Riots in Tibetan-inhabited areas in the provinces of Sichuan and Gansu, which neighbor Tibet, have been linked with Friday's deadly unrest in Lhasa that was coordinated by the Dalai clique, local government officials said.
A Tibetan woman at the No 1 Hospital of Tibet weeps after her daughter was severely injured during rioting on Wednesday. [China News Service]
The mountainous Aba county in northwestern Sichuan saw mobs attacking shops and government offices on Sunday afternoon, while the counties of Xiahe, Maqu, Luqu and Jone and Hezuo city in the Gannan Tibetan autonomous prefecture in southern Gansu also witnessed unrest from Saturday onwards.
In both provinces, rioters, shouting slogans about "Tibet independence", carrying rocks and self-made petrol bombs or waving the flag of the "Tibetan government in exile", stormed into government offices, police stations, hospitals, schools, shops and markets.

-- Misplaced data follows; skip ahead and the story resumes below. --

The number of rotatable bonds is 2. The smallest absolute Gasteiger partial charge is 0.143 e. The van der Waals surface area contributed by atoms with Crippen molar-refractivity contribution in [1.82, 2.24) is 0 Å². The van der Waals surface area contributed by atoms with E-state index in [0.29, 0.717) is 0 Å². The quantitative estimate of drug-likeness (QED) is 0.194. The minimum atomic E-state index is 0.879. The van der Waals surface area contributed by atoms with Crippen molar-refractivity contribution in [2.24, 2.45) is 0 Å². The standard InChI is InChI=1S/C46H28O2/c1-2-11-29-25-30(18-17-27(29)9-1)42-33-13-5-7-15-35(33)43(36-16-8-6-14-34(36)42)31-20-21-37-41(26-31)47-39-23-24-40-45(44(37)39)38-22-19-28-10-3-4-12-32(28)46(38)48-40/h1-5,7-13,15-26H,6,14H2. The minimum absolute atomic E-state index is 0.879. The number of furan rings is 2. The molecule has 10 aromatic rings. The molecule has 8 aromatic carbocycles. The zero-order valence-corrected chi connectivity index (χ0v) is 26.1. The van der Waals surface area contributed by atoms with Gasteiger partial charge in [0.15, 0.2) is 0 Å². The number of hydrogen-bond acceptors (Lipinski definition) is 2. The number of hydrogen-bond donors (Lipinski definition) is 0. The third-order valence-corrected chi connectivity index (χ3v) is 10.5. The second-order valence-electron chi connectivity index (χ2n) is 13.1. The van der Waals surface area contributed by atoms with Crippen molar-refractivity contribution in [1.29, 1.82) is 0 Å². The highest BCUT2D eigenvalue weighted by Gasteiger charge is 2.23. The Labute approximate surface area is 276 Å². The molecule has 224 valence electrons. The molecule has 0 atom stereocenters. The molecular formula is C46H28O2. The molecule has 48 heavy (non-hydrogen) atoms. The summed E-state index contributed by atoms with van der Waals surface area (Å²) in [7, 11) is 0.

Police officers and government workers were reportedly injured by the rioters.
"The series of riotous activities were not coincidental, but coordinated and closely linked with the unrest in Lhasa," Zhang Yusheng, a spokesman with the Gansu provincial government, said on Wednesday.
"This sabotage was well-organized and premeditated. It was rooted in the Dalai clique, whose ulterior motive was to disturb the Beijing Olympics, destroy peace and stability and split the country," he said.
Sources with the Gansu government said pamphlets containing "Tibetan independence" material, were in circulation in the Gannan area as early as last Monday, the same day a "March to Tibet" was organized from across the border in India, and the same day as 300 monks from Drepung Monastery paraded into downtown Lhasa.
"Judging from all the signs, the destruction was organized and fanned by separatists inside China and abroad," Mao Shengwu, head of Gannan prefecture, where eight policemen and three government employees were injured, said.
Local governments have taken steps to maintain social order and protect the safety of the people in the wake of the riots.
They have also stepped up protection of hospitals, schools, banks and government agencies, Zhang said.